Page:Natural History, Mollusca.djvu/91

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The part upon which the spire turns is called the pillar. It is sometimes solid, but sometimes it is hollow; in the latter case the perforation is named the umbilicus. When the spire is long, the shell is said to be turbinated, which is the common form; but in some genera, as Planorbis, the convolution takes place in the same plane, and the shell is flat, or even concave. Such shells are termed discoid. When the upper part of each turn or whorl envelopes or covers that which preceded it, the spire is said to be concealed.

In almost all species the convolution is towards the right side. There are a few, however, which turn to the left; these shells are termed reversed. The end of the latest whorl, where the animal protrudes, is termed the mouth or aperture. In order to close this, when the animal withdraws itself into its shell, the hinder part of the foot is usually furnished with a horny or shelly plate, called the operculum, which, when the animal contracts, is brought into such a situation, as more or less completely to close the mouth of the shell, when the animal is drawn into its cavity. It has hitherto been observed only in those Mollusca which have pectinate branchiae, and in two genera, Cyclostoma and Helicina, among the air-breathing land-shells. The form of the operculum is in general either that of a very low cone, made by successive layers, each one a little larger than its predecessor, or that of a flattened spire, and the texture is either horny or shelly.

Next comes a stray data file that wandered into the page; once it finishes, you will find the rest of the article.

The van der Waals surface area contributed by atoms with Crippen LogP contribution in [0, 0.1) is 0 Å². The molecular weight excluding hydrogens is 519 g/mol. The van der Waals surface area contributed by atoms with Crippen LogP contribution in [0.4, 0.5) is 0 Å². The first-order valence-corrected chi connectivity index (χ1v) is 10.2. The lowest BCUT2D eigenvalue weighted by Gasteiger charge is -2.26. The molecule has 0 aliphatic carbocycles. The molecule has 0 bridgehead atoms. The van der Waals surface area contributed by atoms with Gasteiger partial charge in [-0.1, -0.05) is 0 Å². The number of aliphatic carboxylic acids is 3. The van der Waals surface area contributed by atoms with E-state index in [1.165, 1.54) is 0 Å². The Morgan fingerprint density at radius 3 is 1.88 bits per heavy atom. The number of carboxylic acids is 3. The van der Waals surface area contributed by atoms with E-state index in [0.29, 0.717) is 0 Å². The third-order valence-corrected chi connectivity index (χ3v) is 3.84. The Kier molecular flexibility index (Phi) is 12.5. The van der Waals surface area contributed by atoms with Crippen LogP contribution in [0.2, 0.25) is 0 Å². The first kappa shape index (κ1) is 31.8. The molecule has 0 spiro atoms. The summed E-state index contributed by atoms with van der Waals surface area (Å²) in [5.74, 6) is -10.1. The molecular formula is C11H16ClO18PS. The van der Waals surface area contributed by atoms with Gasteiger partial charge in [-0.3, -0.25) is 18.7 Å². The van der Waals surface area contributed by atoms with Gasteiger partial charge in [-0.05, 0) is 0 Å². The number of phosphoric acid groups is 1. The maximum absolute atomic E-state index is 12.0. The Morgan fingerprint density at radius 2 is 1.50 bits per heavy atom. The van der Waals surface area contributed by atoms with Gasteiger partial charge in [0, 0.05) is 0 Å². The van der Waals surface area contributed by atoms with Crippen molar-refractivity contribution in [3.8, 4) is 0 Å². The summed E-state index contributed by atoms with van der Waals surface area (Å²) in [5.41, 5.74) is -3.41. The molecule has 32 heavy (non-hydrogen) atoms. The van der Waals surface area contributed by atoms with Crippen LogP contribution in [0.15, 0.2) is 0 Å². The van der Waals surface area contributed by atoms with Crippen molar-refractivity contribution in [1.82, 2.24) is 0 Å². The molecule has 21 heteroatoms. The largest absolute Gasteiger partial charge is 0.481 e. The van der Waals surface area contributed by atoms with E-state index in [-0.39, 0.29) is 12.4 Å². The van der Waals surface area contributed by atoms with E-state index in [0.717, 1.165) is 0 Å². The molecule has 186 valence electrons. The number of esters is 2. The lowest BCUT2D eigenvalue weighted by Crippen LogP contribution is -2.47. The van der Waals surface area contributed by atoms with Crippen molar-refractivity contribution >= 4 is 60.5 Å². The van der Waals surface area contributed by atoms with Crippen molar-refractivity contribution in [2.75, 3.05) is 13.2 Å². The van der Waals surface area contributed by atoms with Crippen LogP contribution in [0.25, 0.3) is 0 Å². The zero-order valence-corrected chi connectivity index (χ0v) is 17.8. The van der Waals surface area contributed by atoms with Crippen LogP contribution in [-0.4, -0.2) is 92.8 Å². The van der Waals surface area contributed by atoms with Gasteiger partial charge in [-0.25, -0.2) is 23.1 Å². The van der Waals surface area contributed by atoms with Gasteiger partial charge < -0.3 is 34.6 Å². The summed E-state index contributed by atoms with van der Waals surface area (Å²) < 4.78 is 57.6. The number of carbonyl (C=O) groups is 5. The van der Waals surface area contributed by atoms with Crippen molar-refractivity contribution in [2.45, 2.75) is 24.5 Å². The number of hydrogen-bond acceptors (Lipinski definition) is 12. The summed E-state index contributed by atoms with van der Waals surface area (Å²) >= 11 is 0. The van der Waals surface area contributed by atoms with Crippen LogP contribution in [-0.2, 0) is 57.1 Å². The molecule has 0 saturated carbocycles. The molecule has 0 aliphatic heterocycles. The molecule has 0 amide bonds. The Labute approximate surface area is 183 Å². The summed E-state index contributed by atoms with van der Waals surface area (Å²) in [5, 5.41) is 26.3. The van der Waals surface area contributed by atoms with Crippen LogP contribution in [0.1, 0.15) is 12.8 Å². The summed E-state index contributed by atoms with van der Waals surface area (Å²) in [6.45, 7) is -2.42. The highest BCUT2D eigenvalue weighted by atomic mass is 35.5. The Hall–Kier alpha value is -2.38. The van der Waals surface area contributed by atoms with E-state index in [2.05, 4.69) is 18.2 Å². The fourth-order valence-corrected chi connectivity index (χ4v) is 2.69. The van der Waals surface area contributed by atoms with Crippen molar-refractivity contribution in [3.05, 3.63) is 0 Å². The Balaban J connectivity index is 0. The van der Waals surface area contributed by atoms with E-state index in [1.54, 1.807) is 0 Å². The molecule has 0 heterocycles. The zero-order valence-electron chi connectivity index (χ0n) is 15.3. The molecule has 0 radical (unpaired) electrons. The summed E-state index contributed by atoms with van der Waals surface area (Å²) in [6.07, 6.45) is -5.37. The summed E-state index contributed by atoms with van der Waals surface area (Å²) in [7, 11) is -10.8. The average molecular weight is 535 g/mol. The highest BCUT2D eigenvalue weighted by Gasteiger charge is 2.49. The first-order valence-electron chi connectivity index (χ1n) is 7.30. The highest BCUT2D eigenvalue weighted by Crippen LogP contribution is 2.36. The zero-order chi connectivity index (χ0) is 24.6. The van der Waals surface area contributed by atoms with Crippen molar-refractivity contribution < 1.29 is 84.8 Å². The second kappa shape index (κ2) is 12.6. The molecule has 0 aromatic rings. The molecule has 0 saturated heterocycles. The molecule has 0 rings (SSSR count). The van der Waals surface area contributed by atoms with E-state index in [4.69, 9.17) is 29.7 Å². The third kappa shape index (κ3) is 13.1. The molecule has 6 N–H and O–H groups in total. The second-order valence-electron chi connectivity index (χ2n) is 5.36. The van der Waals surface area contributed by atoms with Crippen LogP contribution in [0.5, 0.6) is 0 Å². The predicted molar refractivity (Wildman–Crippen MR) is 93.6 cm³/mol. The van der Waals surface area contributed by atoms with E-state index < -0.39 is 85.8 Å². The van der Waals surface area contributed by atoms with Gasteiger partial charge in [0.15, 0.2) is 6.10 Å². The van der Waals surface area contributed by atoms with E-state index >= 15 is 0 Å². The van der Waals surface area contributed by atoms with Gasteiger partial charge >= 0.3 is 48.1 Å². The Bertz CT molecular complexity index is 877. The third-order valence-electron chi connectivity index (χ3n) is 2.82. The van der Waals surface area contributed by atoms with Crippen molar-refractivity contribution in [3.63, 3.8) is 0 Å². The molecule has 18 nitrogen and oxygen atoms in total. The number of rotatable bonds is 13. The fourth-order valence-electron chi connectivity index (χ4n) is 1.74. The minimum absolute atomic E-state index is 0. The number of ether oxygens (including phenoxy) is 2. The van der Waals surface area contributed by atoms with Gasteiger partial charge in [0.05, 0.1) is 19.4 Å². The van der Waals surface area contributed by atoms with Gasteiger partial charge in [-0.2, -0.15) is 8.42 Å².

The species of Gasteropoda are very numerous, and are arranged in five orders, viz.—Pulmonifera, Nudibranchiata, Tectibranchiata, Cyclobranchiata, and Pectinibranchiata.